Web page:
Empowerment and Performance of Middle Management

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The empowerment of middle managers is a paradox that is not easily solved. As this strata or level of management is often given responsibility for making sure goals are achieved yet often they have little actual authority to demand results or use legitimate power (French, Raven, 1960). Empowerment from senior management is one potential approach to augmenting the effectiveness of this level of management yet the context of empowerment is just as critical as the support given (Bartunek, Spreitzer, 2006). This paper will analyze the approaches for middle managers to be more effective in their roles, with empowerment being an enabler, not the foundation, of long-term change. For middle managers to achieve that, they must also continually improve and transform themselves from supporters of the status quo (as managers often do) to being transformational leaders in their own right (Jackson, 1991).

Empowering the Middle Manager — Harder Than It Looks

The much-used word of empowerment tends to overgeneralize and simplify how difficult it is to give middle management the skills and leadership qualities necessary to get departments and employees to cooperate and get tasks completed on time. Empowerment cannot entirely be conveyed from the outside of any individual. And while the five bases of power, including coercive, reward, legitimate, referent and expert power are all critically important to a middle manager’s ability to get work done and gain cooperation, they alone cannot be conveyed on anyone (French, Raven, 1960). Instead, senior management must create an environment that provides middle management with the opportunity to show how their skill sets can be best used for the unique requirements and needs of their organizations, allowing their innate talents and abilities to surface. This nurturing aspect of senior management is also critical for the middle manager to attain a degree of credibility with their staff, other subordinates in related departments relied on for work, and also for their reputation in the company. All of these aspects or attributes of a manager are not possible to provide from the outside or from a simple declaration from a senior leader in an organization (Bartunek, Spreitzer, 2006). Rather, these attributes must be earned and more fundamentally than that, emanate out of who the middle manager really is. If a senior management team can create environments conducive to their promising middle managers so that these innate leadership attributes begin to get used on projects and programs, then the company will be on its way to creating a more effective middle management layer (Ismail, Mohamed, Sulaiman, Mohamad, Yusuf, 2011). It is just as much of a senior management issue as a middle management one. Studies indicate that the most transformational leaders are those that concentrate on creating a culture of trust in their companies, and everyone, from the individual contributor to the senior manager, all are empowered to contribute (Eisenbeiss, Boerner, 2010). Therefore empowerment becomes a cultural aspect of the company, not necessarily one enforced through hierarchical means. Keeping along with this viewpoint it is impossible to and knowledgeable professionals to trust someone they inherently do not. Reporting to a middle manager is not the same as trusting or respecting them, as many employees today would quickly admit (Kuepers, 2011). But for the middle manager to be empowered, they must aspire and gain the trust and respect of their subordinates if they are to increase their own ability to deliver value over time to the organization. The path to empowerment is not a clean, well-defined one with clear mile makers along the way for a given manager. Rather, senior management, the leaders of an organization, need to concentrate on how best to create the right opportunities for middle management to gain trust and respect, begin to forge their own transformational leader skill sets if they are to continue maturing as managers (Jogulu, 2010). It is as much of a shared responsibility as a completely owned one by the middle manager. The hard reality of empowerment is that is it not easy to do well, and second, it requires the concentrated commitment of senior management to make it as effective as possible. Third, empowerment must be individualistic and focused on how best to make the innate strengths of a given middle manager stronger and more relevant to their work (Walumbwa, Luthans, Avey, Oke, 2011). Fourth, empowerment is iterative and situation ally-based when it is the most effective (Kuepers, 2011). This is particularly true in the situations of rapidly changing industries that rely on engineering and product expertise. The reliance on expert power in these industries is very well-known and respected as part of company cultures. The expert power in Google for example makes the empowerment of middle managers highly effective. Contrasting that approach to middle management is that found in more traditional industries that rely on hierarchical organizational models including manufacturing. In those industries, seniority often dominates empowerment, or legitimate power (Marchington, 1995). Fifth, organizations must become strong believers in 360-degree feedback of their middle managers so they receive honest evaluations of how they are doing. With the thought in mind that empowerment is an iterative process, never completely achieved, bot more of a continual improvement over time, companies who succeed at this strategy embrace feedback. It is as if they are obsessed with seeing how effective their strategies are at managing the transition of managers into transformational leaders. These five steps are critical for any manager to move from being merely a keeper of the status quo to being an empowerment manager (Jackson, 1991). Critics of the terms “empowerment” suggest that any manager who is empowered is now actually a transformational leader.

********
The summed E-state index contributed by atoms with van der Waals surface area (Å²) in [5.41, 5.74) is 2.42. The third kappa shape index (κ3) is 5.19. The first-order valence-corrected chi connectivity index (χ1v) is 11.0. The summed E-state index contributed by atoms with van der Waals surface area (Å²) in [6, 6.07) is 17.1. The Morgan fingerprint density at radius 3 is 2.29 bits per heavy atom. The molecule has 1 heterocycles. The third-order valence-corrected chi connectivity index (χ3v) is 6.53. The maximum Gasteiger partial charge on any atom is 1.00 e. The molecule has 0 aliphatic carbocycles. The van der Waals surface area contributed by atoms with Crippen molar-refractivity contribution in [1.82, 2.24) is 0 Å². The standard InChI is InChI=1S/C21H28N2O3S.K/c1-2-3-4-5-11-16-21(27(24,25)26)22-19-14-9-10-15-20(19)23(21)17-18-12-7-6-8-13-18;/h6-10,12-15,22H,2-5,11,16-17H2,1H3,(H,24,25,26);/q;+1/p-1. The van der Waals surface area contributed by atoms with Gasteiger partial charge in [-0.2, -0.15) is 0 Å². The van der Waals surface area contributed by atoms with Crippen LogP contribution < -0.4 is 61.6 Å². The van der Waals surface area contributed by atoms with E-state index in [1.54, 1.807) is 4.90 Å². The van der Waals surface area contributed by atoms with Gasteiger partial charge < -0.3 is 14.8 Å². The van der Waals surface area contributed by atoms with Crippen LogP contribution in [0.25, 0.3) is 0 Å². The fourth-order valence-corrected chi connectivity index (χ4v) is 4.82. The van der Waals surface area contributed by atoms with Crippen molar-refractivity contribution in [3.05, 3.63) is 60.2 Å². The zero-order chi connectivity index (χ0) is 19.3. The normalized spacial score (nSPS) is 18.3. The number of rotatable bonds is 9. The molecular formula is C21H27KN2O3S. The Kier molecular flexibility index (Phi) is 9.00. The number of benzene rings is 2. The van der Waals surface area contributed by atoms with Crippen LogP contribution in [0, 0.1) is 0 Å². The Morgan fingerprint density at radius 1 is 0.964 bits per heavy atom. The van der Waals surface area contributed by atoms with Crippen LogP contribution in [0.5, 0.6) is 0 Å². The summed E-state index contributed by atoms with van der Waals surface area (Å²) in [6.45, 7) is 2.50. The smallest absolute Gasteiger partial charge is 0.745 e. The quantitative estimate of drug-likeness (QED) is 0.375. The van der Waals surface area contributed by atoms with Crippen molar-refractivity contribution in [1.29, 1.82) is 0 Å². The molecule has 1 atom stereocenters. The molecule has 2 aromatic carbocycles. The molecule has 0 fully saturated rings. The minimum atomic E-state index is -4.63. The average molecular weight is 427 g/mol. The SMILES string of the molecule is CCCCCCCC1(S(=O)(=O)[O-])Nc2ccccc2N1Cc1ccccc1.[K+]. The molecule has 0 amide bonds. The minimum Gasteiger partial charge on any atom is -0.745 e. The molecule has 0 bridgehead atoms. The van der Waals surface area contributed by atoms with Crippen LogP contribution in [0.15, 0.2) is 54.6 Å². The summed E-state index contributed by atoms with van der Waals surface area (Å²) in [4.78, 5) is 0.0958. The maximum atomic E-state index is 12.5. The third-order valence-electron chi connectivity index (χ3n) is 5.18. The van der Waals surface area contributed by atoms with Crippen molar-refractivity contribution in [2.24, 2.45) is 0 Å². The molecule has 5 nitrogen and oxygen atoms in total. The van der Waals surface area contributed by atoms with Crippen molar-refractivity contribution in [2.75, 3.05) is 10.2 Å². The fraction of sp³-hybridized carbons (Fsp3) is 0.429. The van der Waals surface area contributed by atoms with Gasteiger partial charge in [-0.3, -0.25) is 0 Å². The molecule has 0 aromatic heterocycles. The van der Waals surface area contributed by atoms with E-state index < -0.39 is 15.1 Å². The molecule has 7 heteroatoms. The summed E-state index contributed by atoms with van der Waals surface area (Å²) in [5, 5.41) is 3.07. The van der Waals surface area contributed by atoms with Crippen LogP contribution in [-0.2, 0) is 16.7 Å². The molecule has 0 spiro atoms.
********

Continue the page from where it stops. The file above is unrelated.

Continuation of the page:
Empowerment and Leadership

What is the point of having a manage empowered if they are not going to be able to transform the areas of a business they are responsible for? This is precisely the criticism of those that say empowerment needs to progress to the creation of empowered leaders as well. The core transformational leadership attributes of authenticity, accuracy of commitments to actions, transparency and trust are all critically important for any business to excel over time (Eisenbeiss, Boerner, 2010). These attributes of a transformational leader can be cultivated from management if the leadership in a given company is willing to keep focused on it as a goal. Without this continual and long-term commitment to changing managers to leaders, the status quo will prevail and little will change. Middle managers, from the best to the worst, will get frustrated, leave to other companies with more growth opportunities and seek leadership when they are confident they can manage its requirements.


Empowerment must be an organizational process, not just a single responsibility of a manager. This paper has provided insights into how best ot create a culture organizationally that provides for empowerment for middle management. It is as much of a leadership initiative as any other. As a result, the focus must be on how to provide managers with the opportunity to be transformational in scope, give them the chance to grow as leaders while being authenticity and trustworthy organization-wide. Only then will they be empowered, when how they are matches what is required of them.